Take a photograph of a native name that persists in the modern landscape near your college, bring the photograph saved
as a JPEG file and we can practice uploading it to your blog when we meet on Sept. 5. Figure out the particular native people that once inhabited your college’s area. We hope you can come to class knowing who those native people were. If you run into trouble, ask a reference librarian at your college for assistance, and if that doesn’t work, send us an email.
Example: The name Mascoma appears in a number of places in New Hampshire where I live, but the most obvious one is at my bank, Mascoma Savings. How am I going to even know that Mascoma is a native name? Well, in this case, the bank’s logo is an Indian standing in a birch bark canoe on the Connecticut River. That made me suspect the native origins of the name Mascoma. I got lucky, because a quick internet search revealed to me that “Mascommah was a Squakheag Indian whose last historic village was located at what is now Northfield, Massachusetts, although the tribe’s lands stretched far up the Connecticut River,” take a look at my source.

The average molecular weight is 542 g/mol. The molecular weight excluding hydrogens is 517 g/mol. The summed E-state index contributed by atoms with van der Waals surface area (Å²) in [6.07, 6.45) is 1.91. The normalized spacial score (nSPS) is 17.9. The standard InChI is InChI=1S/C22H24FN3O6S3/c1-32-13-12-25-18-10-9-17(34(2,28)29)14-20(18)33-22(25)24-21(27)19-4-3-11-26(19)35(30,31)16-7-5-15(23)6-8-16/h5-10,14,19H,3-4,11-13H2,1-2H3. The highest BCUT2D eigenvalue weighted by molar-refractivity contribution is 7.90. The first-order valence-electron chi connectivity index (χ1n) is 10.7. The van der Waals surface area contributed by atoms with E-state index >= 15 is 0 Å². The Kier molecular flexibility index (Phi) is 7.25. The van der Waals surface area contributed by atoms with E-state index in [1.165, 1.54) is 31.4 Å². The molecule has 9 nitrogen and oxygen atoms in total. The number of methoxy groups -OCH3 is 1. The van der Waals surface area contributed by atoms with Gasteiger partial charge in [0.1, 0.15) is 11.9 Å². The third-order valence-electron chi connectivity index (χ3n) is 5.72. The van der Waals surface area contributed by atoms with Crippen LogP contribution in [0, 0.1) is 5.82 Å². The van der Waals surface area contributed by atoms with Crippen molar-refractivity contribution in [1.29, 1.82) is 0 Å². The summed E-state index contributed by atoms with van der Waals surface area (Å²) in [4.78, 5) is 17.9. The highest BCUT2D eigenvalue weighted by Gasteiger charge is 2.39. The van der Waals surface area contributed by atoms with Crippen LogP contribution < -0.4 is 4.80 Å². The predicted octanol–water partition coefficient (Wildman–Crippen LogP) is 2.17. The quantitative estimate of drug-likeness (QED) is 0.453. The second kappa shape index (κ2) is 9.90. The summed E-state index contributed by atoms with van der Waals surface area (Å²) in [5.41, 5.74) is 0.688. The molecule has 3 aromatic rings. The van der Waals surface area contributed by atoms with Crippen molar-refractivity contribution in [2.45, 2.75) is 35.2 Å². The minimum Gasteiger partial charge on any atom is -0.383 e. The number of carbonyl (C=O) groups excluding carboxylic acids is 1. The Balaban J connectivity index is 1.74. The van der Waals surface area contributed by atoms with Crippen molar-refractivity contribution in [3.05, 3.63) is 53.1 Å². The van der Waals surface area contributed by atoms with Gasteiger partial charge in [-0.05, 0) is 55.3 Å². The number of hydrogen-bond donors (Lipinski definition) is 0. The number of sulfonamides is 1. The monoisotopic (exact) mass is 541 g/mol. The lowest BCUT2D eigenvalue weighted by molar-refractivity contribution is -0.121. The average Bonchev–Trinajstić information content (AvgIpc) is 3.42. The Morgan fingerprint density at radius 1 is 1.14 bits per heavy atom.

The bank recently decided to change its logo away from the Indian silhouette to something abstract. I have mixed feelings about that. For Mascoma’s name to be attached to a modern market institution may not be right. On the other hand, I appreciated that there was some trace of this man still standing in the landscape. It turns out that his name lives on in Mascoma Valley and Mascoma Lake, which are both near Canaan, New Hampshire (by White River Junction). The tradition is that the hunting territory of a native chief was referred to with his name. Did the territory of someone living in Northfield, Massachusetts really go as far north as White River Junction, New Hampshire? That’s about 75 miles. Perhaps, or perhaps there is more to the story. I am intrigued to find out, and the three deeds in his name may be an archival thread upon which I can pull.